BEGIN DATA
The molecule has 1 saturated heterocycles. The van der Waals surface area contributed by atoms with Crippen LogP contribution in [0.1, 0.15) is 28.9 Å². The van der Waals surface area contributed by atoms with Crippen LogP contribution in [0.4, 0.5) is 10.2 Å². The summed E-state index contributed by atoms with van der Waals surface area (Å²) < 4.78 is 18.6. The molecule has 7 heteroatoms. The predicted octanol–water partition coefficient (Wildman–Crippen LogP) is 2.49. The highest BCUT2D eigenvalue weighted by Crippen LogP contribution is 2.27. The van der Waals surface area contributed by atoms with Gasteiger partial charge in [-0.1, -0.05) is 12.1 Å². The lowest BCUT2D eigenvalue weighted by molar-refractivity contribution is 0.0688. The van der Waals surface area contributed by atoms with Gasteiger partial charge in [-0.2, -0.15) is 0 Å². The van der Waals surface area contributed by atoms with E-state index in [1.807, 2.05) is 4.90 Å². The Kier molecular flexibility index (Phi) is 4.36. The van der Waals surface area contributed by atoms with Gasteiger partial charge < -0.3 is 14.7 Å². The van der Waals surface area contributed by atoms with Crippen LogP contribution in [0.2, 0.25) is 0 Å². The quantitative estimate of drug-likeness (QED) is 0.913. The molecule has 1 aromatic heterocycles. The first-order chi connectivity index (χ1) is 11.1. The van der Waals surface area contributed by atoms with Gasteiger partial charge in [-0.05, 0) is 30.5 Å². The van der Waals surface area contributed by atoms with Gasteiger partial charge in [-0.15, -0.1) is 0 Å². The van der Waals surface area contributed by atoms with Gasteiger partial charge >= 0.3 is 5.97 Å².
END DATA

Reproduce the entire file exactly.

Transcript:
The molecule has 1 saturated heterocycles. The van der Waals surface area contributed by atoms with Crippen LogP contribution in [0.1, 0.15) is 28.9 Å². The van der Waals surface area contributed by atoms with Crippen LogP contribution in [0.4, 0.5) is 10.2 Å². The summed E-state index contributed by atoms with van der Waals surface area (Å²) < 4.78 is 18.6. The molecule has 7 heteroatoms. The predicted octanol–water partition coefficient (Wildman–Crippen LogP) is 2.49. The highest BCUT2D eigenvalue weighted by Crippen LogP contribution is 2.27. The van der Waals surface area contributed by atoms with Gasteiger partial charge in [-0.1, -0.05) is 12.1 Å². The lowest BCUT2D eigenvalue weighted by molar-refractivity contribution is 0.0688. The van der Waals surface area contributed by atoms with Gasteiger partial charge in [-0.2, -0.15) is 0 Å². The van der Waals surface area contributed by atoms with E-state index in [1.807, 2.05) is 4.90 Å². The Kier molecular flexibility index (Phi) is 4.36. The van der Waals surface area contributed by atoms with Gasteiger partial charge < -0.3 is 14.7 Å². The van der Waals surface area contributed by atoms with Crippen LogP contribution in [0.2, 0.25) is 0 Å². The quantitative estimate of drug-likeness (QED) is 0.913. The molecule has 1 aromatic heterocycles. The first-order chi connectivity index (χ1) is 11.1. The van der Waals surface area contributed by atoms with Gasteiger partial charge in [-0.05, 0) is 30.5 Å². The van der Waals surface area contributed by atoms with Gasteiger partial charge in [-0.15, -0.1) is 0 Å². The van der Waals surface area contributed by atoms with Gasteiger partial charge >= 0.3 is 5.97 Å².